4 Nights in Bangkok
Our 4 nights in Bangkok were the very beginning of our travels. We’d roughly planned our way through Thailand and the obvious place to start was in the capital, I’m not sure we were quite prepared for the culture shock of Bangkok though!
There is a huge range of accommodation available in Bangkok, ranging from the very cheap to the very expensive. The most difficult part of choosing accommodation in a city you’ve never visited is getting the location right, being miles away from the action isn’t much fun! Since we wanted to see different parts of the city we decided to stay for 2 nights at Siamaze and 2 nights at Sam Sen Sam Place. Both of these were very good but we definitely preferred the location of Sam Sen Sam Place. It was a few minutes walk from Khao San Road (and no trip to Bangkok is complete without an adventure here) whereas Siamaze was tucked away a fair distance from the centre.
What to do
There’s no shortage of things to do in Bangkok but we found that 4 nights was more than enough for us to do everything we wanted. Top of our list was a visit to the Grand Palace. This is a spectacular royal residence which is a must-see if you’re in Bangkok, remember to bring long sleeves and trousers and be prepared to face the heat and the crowds though! Just around the corner from the Grand Palace is the similarly magnificent Wat Pho which houses a gigantic reclining Buddha.
Another attraction well worth visiting is the Golden Mountain or Wat Saket. This tall temple in the heart of the city offers amazing views if you can manage the 318 steps to the top. Don’t worry though the climb really isn’t too bad, the steps are wide and there are plenty of places to take a break on the way up. It’s also completely free! You can check out the view from the top for yourself below:
As I mentioned at the start of this post, no visit to Bangkok is complete without sampling the delights of Khao San Road. Whilst this place is a bit of a tourist trap it’s also a kaleidoscope of sights, sounds and smells that you can’t really find anywhere else. The streets are lined with bars, clubs, street vendors, shows and, well.. Tourists! We went to The Rooftop Bar here and had a great night. There were live bands playing a great selection of covers and the beers, whilst expensive for Bangkok, were still much cheaper than back home at around £2 a bottle.
Where to eat
There’s so much choice for places to eat in Bangkok that it’s hard to make many recommendations. It’s something you really need to explore for yourself. An absolute must is sampling some of the street food while you’re here. It’s delicious and incredibly cheap. Our first night was spent desperately trying to find somewhere for dinner before we stumbled on a street vendor. We got two servings of (very tasty) curry and rice for about 60p! That certainly put smiles on our faces!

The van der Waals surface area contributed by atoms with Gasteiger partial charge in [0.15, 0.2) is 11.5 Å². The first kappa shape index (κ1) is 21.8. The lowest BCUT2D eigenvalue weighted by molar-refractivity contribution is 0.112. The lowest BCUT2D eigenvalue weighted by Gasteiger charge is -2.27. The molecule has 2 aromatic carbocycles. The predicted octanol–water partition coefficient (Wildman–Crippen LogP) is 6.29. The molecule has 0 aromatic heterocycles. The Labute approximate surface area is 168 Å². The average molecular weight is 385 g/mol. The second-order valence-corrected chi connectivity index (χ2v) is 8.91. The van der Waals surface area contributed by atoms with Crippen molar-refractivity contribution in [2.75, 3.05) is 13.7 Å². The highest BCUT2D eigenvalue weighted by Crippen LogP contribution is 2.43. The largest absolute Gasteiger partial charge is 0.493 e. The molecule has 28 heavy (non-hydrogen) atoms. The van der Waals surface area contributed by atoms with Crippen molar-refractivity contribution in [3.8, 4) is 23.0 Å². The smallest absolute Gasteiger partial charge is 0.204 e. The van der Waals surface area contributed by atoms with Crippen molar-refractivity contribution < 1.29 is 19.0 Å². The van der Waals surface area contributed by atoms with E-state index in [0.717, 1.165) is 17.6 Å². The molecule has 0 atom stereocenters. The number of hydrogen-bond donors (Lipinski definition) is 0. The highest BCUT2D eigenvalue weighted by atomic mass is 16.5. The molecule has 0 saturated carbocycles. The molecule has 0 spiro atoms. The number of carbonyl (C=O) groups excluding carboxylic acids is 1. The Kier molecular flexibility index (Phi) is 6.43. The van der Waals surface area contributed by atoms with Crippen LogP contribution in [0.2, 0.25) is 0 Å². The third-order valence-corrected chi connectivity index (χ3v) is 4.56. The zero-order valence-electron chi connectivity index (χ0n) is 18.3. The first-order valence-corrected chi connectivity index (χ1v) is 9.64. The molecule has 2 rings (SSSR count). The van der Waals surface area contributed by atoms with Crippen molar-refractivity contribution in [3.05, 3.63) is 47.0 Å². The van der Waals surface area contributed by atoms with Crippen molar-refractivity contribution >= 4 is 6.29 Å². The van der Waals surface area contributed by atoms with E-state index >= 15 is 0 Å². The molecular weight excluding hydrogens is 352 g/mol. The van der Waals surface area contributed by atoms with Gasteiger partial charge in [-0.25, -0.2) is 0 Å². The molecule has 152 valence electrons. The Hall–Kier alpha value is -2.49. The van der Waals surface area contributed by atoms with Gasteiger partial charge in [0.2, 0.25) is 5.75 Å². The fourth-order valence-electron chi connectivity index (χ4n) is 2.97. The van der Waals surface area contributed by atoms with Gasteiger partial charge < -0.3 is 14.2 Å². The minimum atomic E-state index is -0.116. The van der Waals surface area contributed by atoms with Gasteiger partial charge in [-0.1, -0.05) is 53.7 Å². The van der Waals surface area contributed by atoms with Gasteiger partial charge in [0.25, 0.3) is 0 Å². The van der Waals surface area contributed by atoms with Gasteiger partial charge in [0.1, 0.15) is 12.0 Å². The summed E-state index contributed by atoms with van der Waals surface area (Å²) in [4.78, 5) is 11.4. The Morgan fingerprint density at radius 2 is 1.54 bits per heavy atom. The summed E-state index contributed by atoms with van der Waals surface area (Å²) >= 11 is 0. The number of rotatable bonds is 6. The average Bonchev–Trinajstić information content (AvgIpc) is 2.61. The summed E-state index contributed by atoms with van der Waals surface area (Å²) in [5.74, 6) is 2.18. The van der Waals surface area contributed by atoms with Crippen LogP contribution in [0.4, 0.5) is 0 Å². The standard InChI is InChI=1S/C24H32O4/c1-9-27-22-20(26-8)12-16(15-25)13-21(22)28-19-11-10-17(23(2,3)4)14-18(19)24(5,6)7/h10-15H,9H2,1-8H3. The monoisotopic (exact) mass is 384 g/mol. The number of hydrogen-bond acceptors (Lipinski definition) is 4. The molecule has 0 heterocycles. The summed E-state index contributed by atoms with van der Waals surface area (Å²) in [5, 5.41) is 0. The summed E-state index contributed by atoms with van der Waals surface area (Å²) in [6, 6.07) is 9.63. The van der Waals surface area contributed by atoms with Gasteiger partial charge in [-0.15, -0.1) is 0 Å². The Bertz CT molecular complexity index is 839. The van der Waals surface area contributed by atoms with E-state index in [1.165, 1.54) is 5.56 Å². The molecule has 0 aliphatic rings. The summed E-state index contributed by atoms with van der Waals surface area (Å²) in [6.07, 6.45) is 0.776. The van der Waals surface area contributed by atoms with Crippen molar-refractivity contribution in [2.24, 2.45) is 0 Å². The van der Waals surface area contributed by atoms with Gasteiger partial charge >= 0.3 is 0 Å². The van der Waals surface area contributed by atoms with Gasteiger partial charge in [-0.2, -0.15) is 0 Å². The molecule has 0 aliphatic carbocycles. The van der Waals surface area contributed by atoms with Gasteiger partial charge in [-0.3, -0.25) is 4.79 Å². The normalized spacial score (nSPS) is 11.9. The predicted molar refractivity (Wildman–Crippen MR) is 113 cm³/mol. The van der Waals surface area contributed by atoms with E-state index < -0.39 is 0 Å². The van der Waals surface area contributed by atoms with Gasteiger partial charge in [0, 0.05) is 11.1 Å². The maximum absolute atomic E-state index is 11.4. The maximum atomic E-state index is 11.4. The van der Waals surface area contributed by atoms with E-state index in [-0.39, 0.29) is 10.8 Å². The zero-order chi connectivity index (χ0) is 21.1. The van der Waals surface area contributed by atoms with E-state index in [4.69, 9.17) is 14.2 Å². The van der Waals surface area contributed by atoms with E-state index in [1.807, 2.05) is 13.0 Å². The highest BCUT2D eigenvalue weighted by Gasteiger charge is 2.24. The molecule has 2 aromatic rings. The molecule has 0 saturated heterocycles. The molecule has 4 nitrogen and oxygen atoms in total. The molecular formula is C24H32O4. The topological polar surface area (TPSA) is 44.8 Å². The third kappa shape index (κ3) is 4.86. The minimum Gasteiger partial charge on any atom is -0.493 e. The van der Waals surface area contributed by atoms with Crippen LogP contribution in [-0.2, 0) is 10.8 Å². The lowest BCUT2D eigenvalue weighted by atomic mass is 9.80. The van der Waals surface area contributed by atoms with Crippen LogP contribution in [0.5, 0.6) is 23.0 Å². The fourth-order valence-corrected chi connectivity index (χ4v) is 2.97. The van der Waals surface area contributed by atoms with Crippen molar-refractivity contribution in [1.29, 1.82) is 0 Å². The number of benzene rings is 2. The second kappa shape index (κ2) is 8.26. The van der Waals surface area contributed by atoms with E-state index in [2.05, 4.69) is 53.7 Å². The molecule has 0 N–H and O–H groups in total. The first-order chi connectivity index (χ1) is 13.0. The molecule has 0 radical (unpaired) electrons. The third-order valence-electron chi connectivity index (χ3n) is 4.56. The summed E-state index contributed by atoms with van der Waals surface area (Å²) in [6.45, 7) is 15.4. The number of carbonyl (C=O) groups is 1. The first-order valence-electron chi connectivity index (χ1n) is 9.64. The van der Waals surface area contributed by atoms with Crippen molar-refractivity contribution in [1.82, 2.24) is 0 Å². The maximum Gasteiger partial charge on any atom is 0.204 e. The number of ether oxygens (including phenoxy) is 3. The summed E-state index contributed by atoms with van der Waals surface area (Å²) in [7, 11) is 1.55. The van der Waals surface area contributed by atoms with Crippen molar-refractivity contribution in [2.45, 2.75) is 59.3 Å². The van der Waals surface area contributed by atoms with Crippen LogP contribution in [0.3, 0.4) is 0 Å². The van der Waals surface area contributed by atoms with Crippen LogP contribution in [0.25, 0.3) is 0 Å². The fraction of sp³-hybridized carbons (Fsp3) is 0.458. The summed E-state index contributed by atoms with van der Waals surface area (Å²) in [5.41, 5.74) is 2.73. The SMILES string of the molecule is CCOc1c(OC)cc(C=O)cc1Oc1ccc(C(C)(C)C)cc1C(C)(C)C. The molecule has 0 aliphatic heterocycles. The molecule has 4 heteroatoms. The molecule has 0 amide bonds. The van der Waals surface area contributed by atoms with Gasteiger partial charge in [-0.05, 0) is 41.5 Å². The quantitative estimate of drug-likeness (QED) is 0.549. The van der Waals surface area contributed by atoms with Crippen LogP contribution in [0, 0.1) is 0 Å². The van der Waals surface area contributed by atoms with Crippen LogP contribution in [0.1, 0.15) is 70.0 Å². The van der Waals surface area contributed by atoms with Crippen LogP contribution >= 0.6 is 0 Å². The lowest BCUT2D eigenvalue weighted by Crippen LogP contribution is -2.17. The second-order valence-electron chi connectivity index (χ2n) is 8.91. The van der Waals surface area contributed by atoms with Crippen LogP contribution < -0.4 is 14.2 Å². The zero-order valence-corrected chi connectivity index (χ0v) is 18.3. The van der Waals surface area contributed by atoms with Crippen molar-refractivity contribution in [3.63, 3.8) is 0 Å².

My favourite place to eat out was Smith’s Bar and Restaurant, a lovely little place where I had the best Thai Green Curry I’ve ever tasted! It’s run by a mother and her son and the mum cooks everything fresh on a tiny little two burner hob. They also serve happy hour beer before 8pm.
We also really enjoyed a place called Cafe The Flow, really friendly service and delicious home-made curries and apple pie.
How to get around
The best way to get around Bangkok is by taxi. These are very inexpensive as long as you make sure the driver uses the meter! 90% of the drivers will try to turn off the meter and quote you a price. This might seem cheap compared to home but it will always be more expensive than if they use the meter. This is a particular problem outside the train stations where you are likely to get hassled constantly into over-paying for a taxi. Do your research beforehand and know how much you should be paying, this should stop you getting ripped off.
You can also get around using the iconic tuktuk. There’s no shortage of these but they will either be expensive or you will get scammed into accepting a very cheap ride only to get taken to suit shops, false travel agents, overpriced restaurants, jewellery shops and various other places that will pressure you into buying overpriced items you probably don’t want. This is not only annoying but you will miss out on the things you actually wanted to see which can be very frustrating if you have limited time in the city. Our advice is to take one ride in a tuktuk for the experience but don’t use them to get around the city.
There’s a good MRT system but unfortunately it doesn’t cover that much of the city. It’s reasonably priced and very handy to get within the ballpark of where you want to go though.
Finally there are boats which you can use and these are great for visiting areas near the waterways. They are cheap and offer a great alternative to the VERY hectic roads of Bangkok!
We enjoyed Bangkok but we were also glad to be moving on after our 4 nights there. Bangkok is dirty, chaotic, noisy and suffocating but also a lot of fun. It’s a real experience spending a few nights here and it’s definitely worth planning in advance for your visit so you don’t miss out on anything. Just remember to watch out for overly friendly guys trying to offer you a great deal on a tuktuk ride, they are not your friends!
Do you have any more tips on seeing Bangkok? Do you have any stories you’d like to share? We’d love to hear them in the comments!